August, 2012, camping somewhere near North Fork, Ogden River, I dreamed the following dream.
We are in a hotel, this absolutely stunning brunette and I. We know each other, but my waking memory of the dream holds no image of her face. She is wearing a fancy dress, maybe white, maybe black, I don’t recall. We somehow end up in the hotel bathroom together. Not one of the room bathrooms, no: one of the fancy, “all guests can use it” bathrooms. There is no one else around. We start kissing, which turns to passionate kissing. The passion explodes, and before long we are at the bathroom counter, in danger of breaking some bathroom fixtures from repetitive motion strain. We are still dressed, to provide for a quick escape should someone enter. We hold nothing back, fully embracing, uniting. No one enters, and we let our passions follow their course.
Finally, exhausted and satisfied, we leave the bathroom hand in hand. We decide it would be best to also leave the hotel. The exit we take opens to the main road, with several steps down. I place my right foot on the first step down, when she pauses.
“So, when are you leaving your wife?”
“I’m not,” I replied, expecting to explain why not; something along the lines of: “Suppose I left my wife for you. You and I have a fabulous relationship, we get married. Ten years down the road, there’s an attractive younger woman in my workplace. How likely is it that you would be worried about me leaving you for her, even if I assured you it wouldn’t happen? Wouldn’t you think, ‘but it has happened, you left someone for me, and you could do it again?’ I don’t want to give you that complex.”
I never got the chance. She ran down the steps, tears streaming down her face. “Wait!” I called. She took off her heels to run faster. “Wait!” I pleaded as I bounded down the steps. She turned left at the corner. I ran as fast as I could, expecting to catch up to her after I turned the corner.
When I turned the corner, she was gone. G-o-n-e, gone. Vanished. I looked all over for her. Not just that moment, but for many days. I could find her nowhere. I looked where we met, I looked where we had hung out, I even tried the hotel where I made her mine then broke her heart. Not a trace. I wandered, empty inside. Whatever other relationships I had started to crumble.
My dream fast-forwarded to when I was 40. In my dream I looked like Bill Murray, but it was most definitely me. Single, I was waiting at a bus stop, because for some reason I could not drive (the plausible reason for that is that my seizure medication stopped working). My heart skipped when I saw someone that reminded me of her, shortly before the bus arrived. I saw that phantom long enough to begin to fantasize about her. After boarding the bus and taking a seat, I removed my shirt and put on a clear plastic raincoat, though the day was sunny (never mind that I was on the bus). I looked around the bus to make sure there were not many others around.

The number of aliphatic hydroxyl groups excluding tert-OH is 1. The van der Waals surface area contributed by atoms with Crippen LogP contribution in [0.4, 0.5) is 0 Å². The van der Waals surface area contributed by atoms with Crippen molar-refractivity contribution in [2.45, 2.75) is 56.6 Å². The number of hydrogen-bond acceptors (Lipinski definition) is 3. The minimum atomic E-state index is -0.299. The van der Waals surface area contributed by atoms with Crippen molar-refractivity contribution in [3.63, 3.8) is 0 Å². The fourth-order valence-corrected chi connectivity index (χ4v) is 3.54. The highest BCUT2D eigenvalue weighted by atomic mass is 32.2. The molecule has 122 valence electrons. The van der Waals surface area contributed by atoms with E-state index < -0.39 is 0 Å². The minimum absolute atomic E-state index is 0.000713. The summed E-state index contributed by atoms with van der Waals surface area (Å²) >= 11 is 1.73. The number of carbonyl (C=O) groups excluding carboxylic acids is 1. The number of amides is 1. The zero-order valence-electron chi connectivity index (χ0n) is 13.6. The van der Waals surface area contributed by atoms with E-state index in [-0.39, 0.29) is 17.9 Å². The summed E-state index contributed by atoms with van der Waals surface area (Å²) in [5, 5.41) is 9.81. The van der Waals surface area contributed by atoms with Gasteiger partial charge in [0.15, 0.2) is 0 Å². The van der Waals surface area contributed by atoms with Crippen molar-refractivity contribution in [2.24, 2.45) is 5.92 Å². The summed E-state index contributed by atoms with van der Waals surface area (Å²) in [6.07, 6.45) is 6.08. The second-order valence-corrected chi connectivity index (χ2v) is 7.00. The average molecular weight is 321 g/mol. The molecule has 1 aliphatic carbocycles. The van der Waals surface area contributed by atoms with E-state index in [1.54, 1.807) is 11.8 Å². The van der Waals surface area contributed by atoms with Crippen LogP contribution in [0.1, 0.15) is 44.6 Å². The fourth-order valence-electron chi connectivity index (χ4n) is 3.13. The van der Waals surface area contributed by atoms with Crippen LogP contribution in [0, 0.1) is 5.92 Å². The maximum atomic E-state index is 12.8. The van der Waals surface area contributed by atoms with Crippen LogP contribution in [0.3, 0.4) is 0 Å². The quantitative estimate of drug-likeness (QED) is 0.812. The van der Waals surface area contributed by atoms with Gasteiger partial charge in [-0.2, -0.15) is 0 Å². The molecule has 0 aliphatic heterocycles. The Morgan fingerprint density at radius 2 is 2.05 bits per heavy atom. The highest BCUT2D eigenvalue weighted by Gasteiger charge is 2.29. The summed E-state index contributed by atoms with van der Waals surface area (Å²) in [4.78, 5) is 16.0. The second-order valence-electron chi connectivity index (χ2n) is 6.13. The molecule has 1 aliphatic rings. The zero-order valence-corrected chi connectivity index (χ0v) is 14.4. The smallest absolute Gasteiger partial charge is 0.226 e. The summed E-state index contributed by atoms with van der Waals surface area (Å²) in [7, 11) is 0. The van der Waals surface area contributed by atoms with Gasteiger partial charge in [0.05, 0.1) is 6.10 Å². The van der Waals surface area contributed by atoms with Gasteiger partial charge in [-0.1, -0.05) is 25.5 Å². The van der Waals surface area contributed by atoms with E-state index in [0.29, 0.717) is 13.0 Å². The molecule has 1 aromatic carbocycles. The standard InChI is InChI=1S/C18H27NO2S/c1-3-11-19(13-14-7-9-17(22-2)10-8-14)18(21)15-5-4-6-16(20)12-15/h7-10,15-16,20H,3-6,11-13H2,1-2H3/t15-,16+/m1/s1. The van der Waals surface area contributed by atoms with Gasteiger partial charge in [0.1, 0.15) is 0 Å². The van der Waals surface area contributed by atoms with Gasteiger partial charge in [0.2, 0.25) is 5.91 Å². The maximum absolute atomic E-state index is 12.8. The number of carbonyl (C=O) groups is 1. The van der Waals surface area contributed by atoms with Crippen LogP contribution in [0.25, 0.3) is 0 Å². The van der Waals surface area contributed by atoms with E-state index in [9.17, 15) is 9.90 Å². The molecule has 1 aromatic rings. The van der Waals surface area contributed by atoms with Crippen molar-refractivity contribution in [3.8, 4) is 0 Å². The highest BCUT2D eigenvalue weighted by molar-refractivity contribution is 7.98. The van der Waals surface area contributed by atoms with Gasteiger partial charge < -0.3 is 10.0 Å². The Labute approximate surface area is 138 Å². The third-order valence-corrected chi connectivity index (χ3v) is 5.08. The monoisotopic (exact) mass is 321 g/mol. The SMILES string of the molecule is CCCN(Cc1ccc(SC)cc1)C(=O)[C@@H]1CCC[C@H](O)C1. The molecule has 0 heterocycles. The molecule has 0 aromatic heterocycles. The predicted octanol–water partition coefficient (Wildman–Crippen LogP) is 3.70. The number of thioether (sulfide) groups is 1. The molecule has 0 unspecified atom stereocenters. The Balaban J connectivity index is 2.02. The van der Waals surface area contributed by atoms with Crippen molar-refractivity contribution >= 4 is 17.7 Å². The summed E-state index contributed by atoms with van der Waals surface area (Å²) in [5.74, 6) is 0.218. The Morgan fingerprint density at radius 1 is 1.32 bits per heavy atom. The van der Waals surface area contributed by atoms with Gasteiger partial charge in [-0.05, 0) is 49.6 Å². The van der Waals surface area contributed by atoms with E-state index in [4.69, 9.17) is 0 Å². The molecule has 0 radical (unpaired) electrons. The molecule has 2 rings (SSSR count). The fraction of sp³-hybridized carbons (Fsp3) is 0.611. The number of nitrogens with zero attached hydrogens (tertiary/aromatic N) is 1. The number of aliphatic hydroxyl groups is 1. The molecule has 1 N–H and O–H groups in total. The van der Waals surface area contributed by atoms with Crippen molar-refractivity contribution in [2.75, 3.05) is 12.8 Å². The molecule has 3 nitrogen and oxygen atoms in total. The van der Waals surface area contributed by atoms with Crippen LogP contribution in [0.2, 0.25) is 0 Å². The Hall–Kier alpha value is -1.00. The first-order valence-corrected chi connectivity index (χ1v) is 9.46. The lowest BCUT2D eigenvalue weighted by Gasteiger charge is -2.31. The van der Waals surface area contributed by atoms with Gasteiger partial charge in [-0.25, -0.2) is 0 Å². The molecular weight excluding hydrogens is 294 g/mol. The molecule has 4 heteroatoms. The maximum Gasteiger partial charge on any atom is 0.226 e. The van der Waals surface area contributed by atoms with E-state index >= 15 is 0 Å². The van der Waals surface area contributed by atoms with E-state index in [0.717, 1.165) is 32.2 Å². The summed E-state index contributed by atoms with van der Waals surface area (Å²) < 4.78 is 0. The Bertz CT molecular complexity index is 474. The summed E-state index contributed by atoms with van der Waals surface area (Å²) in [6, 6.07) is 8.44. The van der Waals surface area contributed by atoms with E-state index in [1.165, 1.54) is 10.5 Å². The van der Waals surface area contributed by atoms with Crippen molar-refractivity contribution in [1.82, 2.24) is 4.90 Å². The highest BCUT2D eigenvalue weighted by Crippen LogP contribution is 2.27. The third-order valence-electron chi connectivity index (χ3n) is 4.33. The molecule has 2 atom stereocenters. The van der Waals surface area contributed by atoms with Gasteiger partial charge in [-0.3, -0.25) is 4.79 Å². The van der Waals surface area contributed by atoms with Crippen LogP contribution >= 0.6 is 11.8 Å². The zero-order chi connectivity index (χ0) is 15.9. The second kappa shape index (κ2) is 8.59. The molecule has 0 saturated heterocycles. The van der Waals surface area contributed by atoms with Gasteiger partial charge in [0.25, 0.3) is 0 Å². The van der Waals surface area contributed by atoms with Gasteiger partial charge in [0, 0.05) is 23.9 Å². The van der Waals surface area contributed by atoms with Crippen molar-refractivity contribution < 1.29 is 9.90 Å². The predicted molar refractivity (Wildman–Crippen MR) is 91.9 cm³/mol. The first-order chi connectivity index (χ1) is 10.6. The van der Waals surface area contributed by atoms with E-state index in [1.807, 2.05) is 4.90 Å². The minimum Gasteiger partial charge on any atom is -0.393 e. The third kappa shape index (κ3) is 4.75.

Seeing sufficiently few people, I took matters into my own hands, seeking the relief I could only get while fantasizing about her. I died, figuratively of course, and took delight in the mess I had made, smearing it all over my bare chest and belly, as the bus stopped to pick up another passenger. A disgusting freak—that’s what I had become, and though I didn’t want to be, for the moment I didn’t care, as the natural high, the fantasy, were still coursing through my veins and brain. This, I understood in my dream, was what became of me after she disappeared.
That dream pressed itself into my waking thoughts often. Usually when I have dreams where the people are that clear, the actions that “everyday life” (well, for a monster), they either come true or have the potential to. What did it mean? How could I avoid becoming that monster? As I retold the dream, which has been a very limited thing, my thoughts had reshaped the events. I said, “When she realized who I was, she was ashamed and ran away,” because she realized that in “conquering” me, she had destroyed something beautiful, and robbed me of something she would never have wanted to, had she known it was there and that our rendezvous in the hotel could have that result.
Around two years after the dream it occurred to me I had been recalling the dream incorrectly. It wasn’t when she realized who I was that she left. It was when she asked me when I was going to leave my wife, and I told her that I wasn’t going to, that she left.